That air appears as a contrasting medium in the ventricles of the brain in roentgenograms of the skull was accidentally discovered by Luckett,1 in 1913. Dandy,2 in 1918, was the first to use air intentionally, when he introduced the gas directly into the ventricles. In 1919 he3 injected air into the lumbar subarachnoid space to outline cerebral structures on the roentgenogram. This procedure he called encephalography. To avoid confusion with electroencephalography, it may better be designated as pneumoencephalography. If no block exists, the pneumoencephalographic method provides for admission of air into any intracranial space occupied by cerebrospinal fluid.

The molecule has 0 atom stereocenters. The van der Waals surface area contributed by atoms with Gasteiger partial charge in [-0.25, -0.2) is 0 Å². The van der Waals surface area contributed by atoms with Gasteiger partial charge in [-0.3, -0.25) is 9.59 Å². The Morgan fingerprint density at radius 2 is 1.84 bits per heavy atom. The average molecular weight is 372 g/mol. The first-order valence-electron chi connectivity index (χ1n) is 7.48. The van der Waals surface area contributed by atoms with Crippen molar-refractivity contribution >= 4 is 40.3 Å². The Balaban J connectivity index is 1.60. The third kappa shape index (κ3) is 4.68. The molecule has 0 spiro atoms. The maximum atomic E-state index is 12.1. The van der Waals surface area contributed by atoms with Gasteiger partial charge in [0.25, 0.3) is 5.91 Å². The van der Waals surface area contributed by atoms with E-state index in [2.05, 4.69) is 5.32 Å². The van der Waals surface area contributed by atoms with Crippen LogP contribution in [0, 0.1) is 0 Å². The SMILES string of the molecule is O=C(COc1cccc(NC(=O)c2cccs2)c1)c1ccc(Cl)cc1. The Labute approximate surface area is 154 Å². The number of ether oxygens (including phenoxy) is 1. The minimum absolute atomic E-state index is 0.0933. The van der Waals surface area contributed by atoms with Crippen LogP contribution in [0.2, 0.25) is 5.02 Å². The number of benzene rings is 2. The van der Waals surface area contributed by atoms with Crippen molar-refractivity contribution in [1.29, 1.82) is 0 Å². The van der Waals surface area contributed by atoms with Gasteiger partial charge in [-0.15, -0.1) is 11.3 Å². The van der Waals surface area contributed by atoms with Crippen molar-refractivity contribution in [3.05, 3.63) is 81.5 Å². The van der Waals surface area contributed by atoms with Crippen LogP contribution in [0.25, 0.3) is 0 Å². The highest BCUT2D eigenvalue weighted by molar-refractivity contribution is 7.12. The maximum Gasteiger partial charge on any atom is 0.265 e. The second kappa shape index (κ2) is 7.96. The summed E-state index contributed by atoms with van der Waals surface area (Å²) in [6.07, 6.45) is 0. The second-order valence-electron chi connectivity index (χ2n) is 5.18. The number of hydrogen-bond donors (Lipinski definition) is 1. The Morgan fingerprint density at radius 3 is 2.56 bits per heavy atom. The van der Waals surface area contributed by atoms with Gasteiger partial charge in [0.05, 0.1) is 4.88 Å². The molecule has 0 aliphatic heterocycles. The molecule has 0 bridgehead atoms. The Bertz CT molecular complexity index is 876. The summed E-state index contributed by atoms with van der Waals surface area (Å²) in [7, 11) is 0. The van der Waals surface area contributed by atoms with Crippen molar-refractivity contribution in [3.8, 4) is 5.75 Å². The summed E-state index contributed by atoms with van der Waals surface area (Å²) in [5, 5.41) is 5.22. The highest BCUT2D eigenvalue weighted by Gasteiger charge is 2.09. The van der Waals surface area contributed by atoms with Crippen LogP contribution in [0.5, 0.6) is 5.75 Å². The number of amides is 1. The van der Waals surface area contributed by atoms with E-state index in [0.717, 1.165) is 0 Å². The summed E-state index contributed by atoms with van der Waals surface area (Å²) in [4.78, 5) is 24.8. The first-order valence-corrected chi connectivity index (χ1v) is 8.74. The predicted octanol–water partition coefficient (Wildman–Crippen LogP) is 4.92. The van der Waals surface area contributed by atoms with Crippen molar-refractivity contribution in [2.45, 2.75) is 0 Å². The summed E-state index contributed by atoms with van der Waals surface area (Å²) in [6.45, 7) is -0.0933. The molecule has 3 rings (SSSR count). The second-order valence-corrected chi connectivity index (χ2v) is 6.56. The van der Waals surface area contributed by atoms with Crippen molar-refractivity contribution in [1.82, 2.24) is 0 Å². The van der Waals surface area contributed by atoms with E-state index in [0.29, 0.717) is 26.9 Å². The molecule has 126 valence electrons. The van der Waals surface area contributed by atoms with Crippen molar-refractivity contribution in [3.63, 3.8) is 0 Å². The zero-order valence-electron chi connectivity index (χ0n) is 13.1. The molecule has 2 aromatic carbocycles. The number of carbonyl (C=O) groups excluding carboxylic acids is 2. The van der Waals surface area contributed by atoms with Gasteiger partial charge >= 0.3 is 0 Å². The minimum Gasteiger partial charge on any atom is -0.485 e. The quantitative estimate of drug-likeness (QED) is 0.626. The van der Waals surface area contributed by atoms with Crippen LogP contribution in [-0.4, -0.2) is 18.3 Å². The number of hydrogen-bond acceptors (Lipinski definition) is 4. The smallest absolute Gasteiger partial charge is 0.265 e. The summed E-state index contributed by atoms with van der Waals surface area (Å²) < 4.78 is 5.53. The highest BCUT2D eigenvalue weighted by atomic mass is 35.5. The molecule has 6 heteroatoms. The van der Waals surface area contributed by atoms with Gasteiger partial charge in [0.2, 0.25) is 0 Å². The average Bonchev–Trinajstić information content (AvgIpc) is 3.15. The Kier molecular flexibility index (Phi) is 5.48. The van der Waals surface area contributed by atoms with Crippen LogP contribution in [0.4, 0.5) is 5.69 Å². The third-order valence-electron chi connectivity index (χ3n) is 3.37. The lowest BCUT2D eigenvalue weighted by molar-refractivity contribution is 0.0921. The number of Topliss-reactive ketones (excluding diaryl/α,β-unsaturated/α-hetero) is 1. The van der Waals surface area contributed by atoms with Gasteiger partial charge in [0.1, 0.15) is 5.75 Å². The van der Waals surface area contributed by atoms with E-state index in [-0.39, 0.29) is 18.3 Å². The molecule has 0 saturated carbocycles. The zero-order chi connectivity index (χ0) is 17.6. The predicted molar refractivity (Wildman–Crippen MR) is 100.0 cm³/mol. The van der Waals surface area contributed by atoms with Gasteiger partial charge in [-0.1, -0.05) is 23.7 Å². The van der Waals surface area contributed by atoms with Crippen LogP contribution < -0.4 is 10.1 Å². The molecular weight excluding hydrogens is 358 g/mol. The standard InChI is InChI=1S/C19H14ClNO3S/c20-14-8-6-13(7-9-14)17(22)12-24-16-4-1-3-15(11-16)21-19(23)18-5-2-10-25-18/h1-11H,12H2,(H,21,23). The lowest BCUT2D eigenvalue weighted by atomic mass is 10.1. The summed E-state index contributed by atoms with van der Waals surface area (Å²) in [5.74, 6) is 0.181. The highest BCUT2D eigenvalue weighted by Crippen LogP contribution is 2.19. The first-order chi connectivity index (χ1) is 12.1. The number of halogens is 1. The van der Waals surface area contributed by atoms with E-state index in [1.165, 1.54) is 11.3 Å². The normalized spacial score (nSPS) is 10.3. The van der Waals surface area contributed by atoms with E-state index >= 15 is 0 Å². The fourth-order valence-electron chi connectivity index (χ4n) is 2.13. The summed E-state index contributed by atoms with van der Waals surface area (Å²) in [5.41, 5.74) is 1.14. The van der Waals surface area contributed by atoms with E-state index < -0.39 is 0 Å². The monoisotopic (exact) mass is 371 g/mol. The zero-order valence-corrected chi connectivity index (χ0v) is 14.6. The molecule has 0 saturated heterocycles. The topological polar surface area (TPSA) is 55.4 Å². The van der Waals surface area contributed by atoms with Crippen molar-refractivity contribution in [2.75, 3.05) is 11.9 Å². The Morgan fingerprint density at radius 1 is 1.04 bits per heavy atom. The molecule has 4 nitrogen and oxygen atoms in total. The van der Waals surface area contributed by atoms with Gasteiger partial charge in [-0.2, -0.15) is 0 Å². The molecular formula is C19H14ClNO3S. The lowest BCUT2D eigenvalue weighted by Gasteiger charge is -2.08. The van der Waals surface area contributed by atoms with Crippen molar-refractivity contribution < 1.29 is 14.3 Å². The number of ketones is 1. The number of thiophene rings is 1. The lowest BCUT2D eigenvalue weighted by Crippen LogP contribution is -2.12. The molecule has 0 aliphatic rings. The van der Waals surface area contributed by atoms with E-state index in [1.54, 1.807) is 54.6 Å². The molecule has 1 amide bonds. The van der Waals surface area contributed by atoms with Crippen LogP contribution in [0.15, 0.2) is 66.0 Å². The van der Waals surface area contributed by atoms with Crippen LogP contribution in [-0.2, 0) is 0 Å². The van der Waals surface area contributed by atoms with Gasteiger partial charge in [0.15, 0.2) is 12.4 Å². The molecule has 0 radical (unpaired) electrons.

In this paper there is described a simple automatic pneumoencephalograph which can be improvised from materials usually at hand in any hospital. Any two receptacles, a length of rubber tubing and one of glass, two lumbar puncture needles and two needle adapters comprise all that is necessary. Two
Osborne RL. A SIMPLE AUTOMATIC PNEUMOENCEPHALOGRAPH. Arch NeurPsych. 1944;51(4):405. doi:10.1001/archneurpsyc.1944.02290280103008